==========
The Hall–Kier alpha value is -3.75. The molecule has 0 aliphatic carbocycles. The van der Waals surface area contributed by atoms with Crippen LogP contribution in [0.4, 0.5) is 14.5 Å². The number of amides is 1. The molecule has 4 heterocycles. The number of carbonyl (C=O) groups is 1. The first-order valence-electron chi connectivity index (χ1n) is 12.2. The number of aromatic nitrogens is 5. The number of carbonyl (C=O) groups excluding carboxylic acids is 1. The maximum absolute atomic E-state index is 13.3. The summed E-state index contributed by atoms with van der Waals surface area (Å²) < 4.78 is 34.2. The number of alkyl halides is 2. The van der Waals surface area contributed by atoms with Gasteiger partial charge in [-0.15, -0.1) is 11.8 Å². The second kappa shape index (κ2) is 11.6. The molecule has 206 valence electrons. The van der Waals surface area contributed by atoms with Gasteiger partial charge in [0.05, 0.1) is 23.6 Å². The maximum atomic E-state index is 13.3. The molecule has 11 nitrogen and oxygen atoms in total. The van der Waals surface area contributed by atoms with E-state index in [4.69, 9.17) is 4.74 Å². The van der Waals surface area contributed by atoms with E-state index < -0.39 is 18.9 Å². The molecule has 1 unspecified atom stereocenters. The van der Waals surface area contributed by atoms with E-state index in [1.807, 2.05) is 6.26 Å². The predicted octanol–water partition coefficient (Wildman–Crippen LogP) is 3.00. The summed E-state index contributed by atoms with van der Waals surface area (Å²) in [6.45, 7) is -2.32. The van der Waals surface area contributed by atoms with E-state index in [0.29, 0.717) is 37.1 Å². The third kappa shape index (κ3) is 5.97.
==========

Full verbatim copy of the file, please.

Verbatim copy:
The Hall–Kier alpha value is -3.75. The molecule has 0 aliphatic carbocycles. The van der Waals surface area contributed by atoms with Crippen LogP contribution in [0.4, 0.5) is 14.5 Å². The number of amides is 1. The molecule has 4 heterocycles. The number of carbonyl (C=O) groups is 1. The first-order valence-electron chi connectivity index (χ1n) is 12.2. The number of aromatic nitrogens is 5. The number of carbonyl (C=O) groups excluding carboxylic acids is 1. The maximum absolute atomic E-state index is 13.3. The summed E-state index contributed by atoms with van der Waals surface area (Å²) < 4.78 is 34.2. The number of alkyl halides is 2. The van der Waals surface area contributed by atoms with Gasteiger partial charge in [-0.15, -0.1) is 11.8 Å². The second kappa shape index (κ2) is 11.6. The molecule has 206 valence electrons. The van der Waals surface area contributed by atoms with Gasteiger partial charge in [0.05, 0.1) is 23.6 Å². The maximum atomic E-state index is 13.3. The molecule has 11 nitrogen and oxygen atoms in total. The van der Waals surface area contributed by atoms with E-state index in [4.69, 9.17) is 4.74 Å². The van der Waals surface area contributed by atoms with E-state index < -0.39 is 18.9 Å². The molecule has 1 unspecified atom stereocenters. The van der Waals surface area contributed by atoms with E-state index in [1.807, 2.05) is 6.26 Å². The predicted octanol–water partition coefficient (Wildman–Crippen LogP) is 3.00. The summed E-state index contributed by atoms with van der Waals surface area (Å²) in [6.45, 7) is -2.32. The van der Waals surface area contributed by atoms with E-state index in [0.29, 0.717) is 37.1 Å². The third kappa shape index (κ3) is 5.97.